Wednesday, February 4, 2015

Back to the Future Pantera

I love everything about this. Killer rendering. A++ would post again.

Thursday, January 22, 2015

Like This, Please

I love a good blue interior. If this is a flip-light NSX I'm done.

Saturday, January 10, 2015

Pre-GM Saab 900 Production Footage - Dirty Socialists

I've been seriously considering a Saab as my next old car. Cheap, weird and fun, they tick all the right boxes and might provide a nice change from all the Japanese stuff I've owned over the years.

This 1980's video of 900 production at Malmo shows a surprisingly relaxed, hand intensive build process, with more than a touch of Northern European style progressive politics mixed in. I'm sure that once GM entered the scene it quickly became all robots and tiered administration, but it's nice to see how truly unique Saab was in the good old independent days, including the rotating, unisex, self-supervising floor worker management system.


Per Eklund's Smashed Saab

Tuesday, December 16, 2014

Esoteric Mechanisms

A new, even nerdier project of mine.

Yes, it's very sparsely designed and that's probably how it will remain--HTML is a nightmare and I don't have time or patience to make another pretty site.

Don't fret, ANF lives and may even see more frequent posting. In the meantime run around the corner and check out the new shit.

Slammed Zaporozhets ZAZ 968

No, these cars' little air-cooled V4's didn't actually run Bakelite internals. Yes, they really were used as Soviet tank starter motors,

I'm not normally a fan of this style, but this thing looks incredible. I'd probably feel differently if it was something more pedestrian. Russian me would hate it, but he's a drunk Imperialist.

Saturday, August 9, 2014

Turbine New Yorker - It Almost Happened

Automotive history is scattered with experimental oddities, technically intriguing engineering exercises, mechanical oddities, bizarre engine configurations, over-the-top, blue-sky novelties of design and construction—pure engineer's dreams unfettered by the cold economic realities of a manufacturer's bread and butter product lines.

Many of these experiments—fixed crankshaft, rotating cylinder radials, opposed piston engines, double sets of counter-rotating reciprocals (what?), sleeve valves, rotary valves and moredate from the dawn of the industry. Like with any nascent technology, these were times for wild experimentation, when nebulous ideas had only just begun to deposit their best attributes, sediment-like, into the soil of impending rules and standards.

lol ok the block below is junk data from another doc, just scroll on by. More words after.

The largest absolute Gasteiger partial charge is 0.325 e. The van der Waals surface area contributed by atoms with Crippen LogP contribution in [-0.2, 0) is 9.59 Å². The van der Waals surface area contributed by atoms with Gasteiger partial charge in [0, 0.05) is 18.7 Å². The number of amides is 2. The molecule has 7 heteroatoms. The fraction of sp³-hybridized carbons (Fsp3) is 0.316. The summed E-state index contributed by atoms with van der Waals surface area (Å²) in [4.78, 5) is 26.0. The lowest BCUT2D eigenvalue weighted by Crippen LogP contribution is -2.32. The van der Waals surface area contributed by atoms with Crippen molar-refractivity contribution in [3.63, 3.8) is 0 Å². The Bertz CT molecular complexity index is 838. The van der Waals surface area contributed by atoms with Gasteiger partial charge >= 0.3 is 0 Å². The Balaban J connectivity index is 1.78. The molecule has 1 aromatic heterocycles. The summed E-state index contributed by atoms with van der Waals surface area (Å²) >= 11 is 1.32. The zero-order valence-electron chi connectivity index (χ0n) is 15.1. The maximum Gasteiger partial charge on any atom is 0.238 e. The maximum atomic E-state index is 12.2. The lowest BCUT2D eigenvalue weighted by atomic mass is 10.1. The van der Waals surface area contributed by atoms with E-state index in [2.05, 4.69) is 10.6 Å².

Not all of them, though. Born on the drafting tables of one of the world's largest car builders during an era when the norm had already been cemented for nearly four decades, arguably the most ambitious design experimentation of them all still resonates 30 plus years after its unceremonious cancellation.

Chrysler began experimenting with turbine-powered cars as early as the first years of the 1950's, with engines ran on test cell dynamometers and in stock-looking sedans racking up thousands of largely trouble-free hours and miles of operation.

Encouraged by an unexpectedly straightforward and successful development program—including the small, glorious run of now-legendary semi-production cars—Chrysler came within what was likely weeks of building turbine-powered New Yorkers on a large scale in 1981. Design was complete, tooling was underway, and Iacocca had given the green light. 


Unfortunately, continuing government oversight put in place two years earlier as part of Chrysler's first once-in-a-lifetime financial bailout thought it too risky, putting the kibosh on the most exciting and ground-breaking development in wheeled transport since the advent of mass-production itself.

The poster car for the Malaise Era came within striking distance of being one on of the most important and desirable automobiles ever built, anywhere, at any time. Marinate on that.

You can read much more about this, as well as the Mopar turbine's near 30-year long development program here on Allpar's excellent history write-up.


picture a world where this is a desirable classic